Giving thanks at work can boost productivity and retention, as well as position leaders. Happy people shaking hands in gratitude. 
Image:  © Fizkes Dreamstime ID 14943817
Giving thanks at work can boost productivity and retention, as well as position leaders.
Image: © Fizkes Dreamstime ID 14943817

Feeling gratitude is a wonderful practice, and giving thanks takes it to the next level. As with so many other personal leadership approaches, it starts with awareness and gains power with practice – in action.

Giving thanks is a foundation for better experiences at work. Gallup’s research shows that the number one reason employees report leaving a job is that they don’t feel appreciated. So thank others, recognize them, and ideally not just for achievements, but for who they are.

Gratitude Practice

It all starts with awareness. To be more aware, create something to trigger it. A gratitude practice or journal is an easy and scientifically proven way to boost physical and mental health, sleep, relationships, and stress.

The practice is this: Every day, write down 5 specific things (people, situations, capabilities, characteristics, or things) you are grateful for at that moment, and why. If writing or typing is a challenge, you can speak them to yourself also.

As you move through the practice, take time to feel your gratitude. For me, this emotion does seem to well up, rising from my abdomen up through my chest. As my example shows, with practice, you can find the physical sensations that accompany any emotion, including gratitude.

It’s that simple. Yet you will find that creating this, as any new daily habit, may have challenges. There are likely to be days you forget until you are really tired and ready for bed. Or that you forget entirely. That’s OK. Work toward every day and be gentle with yourself. Be grateful when you do remember!

Gratitude at Work

Now most of my items most days are more personal. So taking gratitude to the workplace can be an additional step. Can you find a few things you are truly grateful for at work? Again, this could be people, situations, capabilities, characteristics, processes, technologies, or things. It might also be for the purpose of the work that you do – personally or as an organization.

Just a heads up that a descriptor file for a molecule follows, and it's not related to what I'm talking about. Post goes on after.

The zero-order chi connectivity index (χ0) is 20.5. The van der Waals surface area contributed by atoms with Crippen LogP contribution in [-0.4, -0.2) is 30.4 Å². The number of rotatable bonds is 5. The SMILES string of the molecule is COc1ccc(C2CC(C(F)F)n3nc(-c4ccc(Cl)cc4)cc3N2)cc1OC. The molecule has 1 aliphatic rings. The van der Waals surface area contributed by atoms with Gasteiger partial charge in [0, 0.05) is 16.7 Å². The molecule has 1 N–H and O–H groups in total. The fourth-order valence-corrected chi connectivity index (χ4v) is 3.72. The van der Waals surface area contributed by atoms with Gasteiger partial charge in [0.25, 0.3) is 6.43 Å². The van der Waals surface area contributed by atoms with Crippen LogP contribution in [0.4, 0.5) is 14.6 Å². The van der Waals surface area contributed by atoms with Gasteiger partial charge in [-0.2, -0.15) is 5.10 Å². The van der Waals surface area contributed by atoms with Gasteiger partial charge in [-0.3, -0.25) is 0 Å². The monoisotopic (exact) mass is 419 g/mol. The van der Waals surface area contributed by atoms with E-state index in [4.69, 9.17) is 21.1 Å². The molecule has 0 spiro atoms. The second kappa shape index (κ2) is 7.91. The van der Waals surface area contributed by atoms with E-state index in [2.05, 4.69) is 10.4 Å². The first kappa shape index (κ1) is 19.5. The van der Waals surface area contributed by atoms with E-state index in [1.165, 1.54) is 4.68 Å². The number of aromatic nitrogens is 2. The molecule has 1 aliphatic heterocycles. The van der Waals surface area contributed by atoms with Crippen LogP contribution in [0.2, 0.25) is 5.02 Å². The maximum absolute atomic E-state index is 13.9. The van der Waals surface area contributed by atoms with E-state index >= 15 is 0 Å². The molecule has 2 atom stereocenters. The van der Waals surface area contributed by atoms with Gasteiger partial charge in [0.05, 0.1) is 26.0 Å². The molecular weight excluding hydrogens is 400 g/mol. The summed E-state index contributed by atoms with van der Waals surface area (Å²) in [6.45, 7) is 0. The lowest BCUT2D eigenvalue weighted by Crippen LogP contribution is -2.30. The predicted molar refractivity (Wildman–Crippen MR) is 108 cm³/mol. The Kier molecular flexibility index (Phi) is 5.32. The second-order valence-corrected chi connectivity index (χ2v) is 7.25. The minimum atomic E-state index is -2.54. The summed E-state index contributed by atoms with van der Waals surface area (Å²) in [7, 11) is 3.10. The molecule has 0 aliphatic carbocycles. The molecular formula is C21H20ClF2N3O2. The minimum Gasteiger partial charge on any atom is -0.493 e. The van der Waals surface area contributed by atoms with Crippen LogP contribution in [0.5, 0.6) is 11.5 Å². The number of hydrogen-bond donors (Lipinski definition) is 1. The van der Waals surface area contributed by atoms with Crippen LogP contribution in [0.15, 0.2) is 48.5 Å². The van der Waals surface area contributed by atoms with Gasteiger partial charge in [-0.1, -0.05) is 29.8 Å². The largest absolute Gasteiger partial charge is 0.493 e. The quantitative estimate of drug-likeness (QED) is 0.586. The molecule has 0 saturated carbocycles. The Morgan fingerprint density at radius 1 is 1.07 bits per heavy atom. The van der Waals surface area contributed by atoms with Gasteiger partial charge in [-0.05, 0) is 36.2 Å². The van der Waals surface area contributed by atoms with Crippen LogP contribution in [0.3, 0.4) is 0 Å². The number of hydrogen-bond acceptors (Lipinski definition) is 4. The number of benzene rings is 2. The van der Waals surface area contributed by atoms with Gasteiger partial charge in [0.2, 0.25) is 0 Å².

You can use the same simple practice of taking time to list these and feel into your gratitude.

While a gratitude meditation or journal may seem like a very private endeavor, doing it while you are at work can be a powerful way to shift your energy.

Gratitude at work can improve productivity, relationships, stress management, and decision-making. It can help you advance in your career, especially when you turn that feeling into action.

Giving Thanks at Work

Giving thanks at work is a way to turn gratitude practice into an action that others perceive. Consciously giving thanks can lead to employee engagement and retention. It can also make you a more effective and recognized leader, no matter where you sit in the organization.

I know I tend to be more motivated when someone appreciates me and what I’ve done. When I feel I’ve been recognized for who I am and what I bring, especially, I light up.

Here are some ideas for how to give thanks at work:

  • Celebrate every success with a thank you to those who had a role in making it happen.
  • Always express your gratitude when you identify it. If it’s clear who is responsible, be sure to express it directly to them; if not, just comment on it in a meeting.
  • Start problem-solving or improvement processes by recognizing what is working with thanks. This is also called Appreciative Inquiry.
  • Tell someone thank you, not for an outcome but for what they bring to your workplace.

Think about it for yourself. What makes your feel motivated and energized at work? Can you provide that environment for others?

Try giving thanks and feeling the gratitude as you do.